The Amazing Spider-Man

Andrew Garfield doing the sad Charlie Brown head-down walk in The Amazing Spider-Man

Andrew Garfield doing the sad Charlie Brown head-down walk in The Amazing Spider-Man

Oh boy.

I finally got around to seeing The Amazing Spider-Man. It’s not for a lack of interest in the character; Spider-Man has been among my favorites for as long as I can remember. The unfortunate combination of being really busy and being fearful of what a post-Sam Raimi Spider-Man film series would be like made me put off seeing the latest film until this week.

The new movie rehashed the whole Peter Parker becomes the Spider-Man plot with a few modifications. Peter’s dad was a research scientist for Oscorp who mysteriously was killed, with the assumption that this happened at Norman Osborn’s bequest. Peter goes on to be raised by his aunt and uncle as an awkward teenager, gets bitten by a radioactive spider and becomes a vigilante after his actions indirectly lead to the murder of his Uncle Ben. This pretty much took up two-third of the film. From then on, it’s up to Peter and his girlfriend Gwen Stacy to stop an Oscorp scientist (who used to work with Peter’s father) that’s turned himself into a lizard monster from turning everyone in Manhattan into a lizard monster.

The plot was kinda flimsy but it worked. But the biggest problem was how unlikable Andrew Garfield was as Spider-Man. This I blame not so much on him, but no the writing and directing. One of the cornerstones of the whole Spider-Man mythos is how strong Peter’s relationship with Uncle Ben and Aunt May is. In the movie, they pretty much considered him a burden and Peter wanted nothing to do with them. Garfield’s take on

Peter wasn’t as much the shy, introspective type, but more so of a jerk. One of the reasons why that Peter is an enduring character is that he reminds us of how shy and insecure we are. But Garfield was just a too.There was way too much teenage angst in this film for my liking. I felt glad when Flash Thompson picked on him. Again, this isn’t to say that Garfield wasn’t an acceptable Peter Parker. There was just a lot of unfortunate dialogue and character development. If there’s anything to complain about Garfield is that he’s about ten years too old to be playing a character in high school.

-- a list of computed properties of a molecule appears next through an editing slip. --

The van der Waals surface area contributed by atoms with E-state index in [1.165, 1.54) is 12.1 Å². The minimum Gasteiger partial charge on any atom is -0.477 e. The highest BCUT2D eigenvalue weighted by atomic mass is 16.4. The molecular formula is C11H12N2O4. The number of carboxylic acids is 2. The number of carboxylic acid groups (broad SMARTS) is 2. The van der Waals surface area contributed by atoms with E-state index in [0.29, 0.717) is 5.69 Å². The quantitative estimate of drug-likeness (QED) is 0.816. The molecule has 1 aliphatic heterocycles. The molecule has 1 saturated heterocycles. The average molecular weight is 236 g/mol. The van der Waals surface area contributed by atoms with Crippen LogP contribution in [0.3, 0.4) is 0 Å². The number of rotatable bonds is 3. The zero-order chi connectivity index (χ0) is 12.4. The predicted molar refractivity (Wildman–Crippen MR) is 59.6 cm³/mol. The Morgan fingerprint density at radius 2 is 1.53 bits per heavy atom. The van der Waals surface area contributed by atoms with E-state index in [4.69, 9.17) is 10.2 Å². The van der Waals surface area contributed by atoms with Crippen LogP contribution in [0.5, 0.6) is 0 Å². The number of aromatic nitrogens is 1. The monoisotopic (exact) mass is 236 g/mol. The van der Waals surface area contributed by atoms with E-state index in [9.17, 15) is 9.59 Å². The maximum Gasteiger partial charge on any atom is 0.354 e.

The other thing that didn’t work for me was how they really geared this film to a generation to a generation of teenage girls who grew up reading Twilight books. They were really pushing the whole romance angle between Peter and Gwen, more-so than Peter overcoming everything to become a hero and dealing with the ever-increasing dilemmas of having a secret life.

That said, I’m not completely down on this movie. The fight sequences and special effects (although over-relied upon) were really well done. Emma Stone’s Gwen and Dennis Leary as her father, Detective Stacy, really carried the movie, especially Stone.

Ultimately, The Amazing Spider-Man was a decent film that needed some improvements, mostly making its protagonist someone you could actually connect with on some level. Hopefully they will get that resolved for the 2014 sequel. And if they want to completely reboot the series, I’m sure Donald Glover would be interested.